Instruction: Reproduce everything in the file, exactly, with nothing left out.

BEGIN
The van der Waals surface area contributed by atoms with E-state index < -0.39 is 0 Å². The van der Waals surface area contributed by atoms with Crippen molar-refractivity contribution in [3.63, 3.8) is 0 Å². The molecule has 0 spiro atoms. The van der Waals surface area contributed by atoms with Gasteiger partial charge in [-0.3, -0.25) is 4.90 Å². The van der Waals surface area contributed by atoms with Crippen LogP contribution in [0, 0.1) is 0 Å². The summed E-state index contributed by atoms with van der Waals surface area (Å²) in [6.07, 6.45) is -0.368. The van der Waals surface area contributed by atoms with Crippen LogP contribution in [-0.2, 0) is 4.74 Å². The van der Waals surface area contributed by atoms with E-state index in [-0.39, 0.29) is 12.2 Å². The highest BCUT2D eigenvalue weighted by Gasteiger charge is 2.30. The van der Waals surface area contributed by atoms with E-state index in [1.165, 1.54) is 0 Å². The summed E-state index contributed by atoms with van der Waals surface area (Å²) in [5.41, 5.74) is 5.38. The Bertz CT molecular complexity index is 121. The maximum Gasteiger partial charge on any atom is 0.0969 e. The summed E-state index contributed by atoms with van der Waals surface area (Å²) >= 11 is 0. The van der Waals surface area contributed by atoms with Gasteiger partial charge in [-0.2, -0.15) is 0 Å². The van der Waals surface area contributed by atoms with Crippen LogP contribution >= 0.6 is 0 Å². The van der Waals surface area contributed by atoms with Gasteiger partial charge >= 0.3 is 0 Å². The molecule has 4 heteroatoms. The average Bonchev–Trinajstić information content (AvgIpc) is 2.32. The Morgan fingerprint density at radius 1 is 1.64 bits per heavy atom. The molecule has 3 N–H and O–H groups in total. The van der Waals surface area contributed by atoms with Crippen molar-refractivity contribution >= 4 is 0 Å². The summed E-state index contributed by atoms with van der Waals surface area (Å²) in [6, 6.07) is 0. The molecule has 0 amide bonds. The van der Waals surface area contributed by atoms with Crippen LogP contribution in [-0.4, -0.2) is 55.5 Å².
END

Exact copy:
The van der Waals surface area contributed by atoms with E-state index < -0.39 is 0 Å². The van der Waals surface area contributed by atoms with Crippen molar-refractivity contribution in [3.63, 3.8) is 0 Å². The molecule has 0 spiro atoms. The van der Waals surface area contributed by atoms with Gasteiger partial charge in [-0.3, -0.25) is 4.90 Å². The van der Waals surface area contributed by atoms with Crippen LogP contribution in [0, 0.1) is 0 Å². The summed E-state index contributed by atoms with van der Waals surface area (Å²) in [6.07, 6.45) is -0.368. The van der Waals surface area contributed by atoms with Crippen LogP contribution in [-0.2, 0) is 4.74 Å². The van der Waals surface area contributed by atoms with E-state index in [-0.39, 0.29) is 12.2 Å². The highest BCUT2D eigenvalue weighted by Gasteiger charge is 2.30. The van der Waals surface area contributed by atoms with E-state index in [1.165, 1.54) is 0 Å². The summed E-state index contributed by atoms with van der Waals surface area (Å²) in [5.41, 5.74) is 5.38. The Bertz CT molecular complexity index is 121. The maximum Gasteiger partial charge on any atom is 0.0969 e. The summed E-state index contributed by atoms with van der Waals surface area (Å²) >= 11 is 0. The van der Waals surface area contributed by atoms with Gasteiger partial charge in [-0.2, -0.15) is 0 Å². The van der Waals surface area contributed by atoms with Crippen LogP contribution >= 0.6 is 0 Å². The van der Waals surface area contributed by atoms with Gasteiger partial charge >= 0.3 is 0 Å². The molecule has 4 heteroatoms. The average Bonchev–Trinajstić information content (AvgIpc) is 2.32. The Morgan fingerprint density at radius 1 is 1.64 bits per heavy atom. The molecule has 3 N–H and O–H groups in total. The van der Waals surface area contributed by atoms with Crippen molar-refractivity contribution >= 4 is 0 Å². The summed E-state index contributed by atoms with van der Waals surface area (Å²) in [6, 6.07) is 0. The molecule has 0 amide bonds. The van der Waals surface area contributed by atoms with Crippen LogP contribution in [-0.4, -0.2) is 55.5 Å².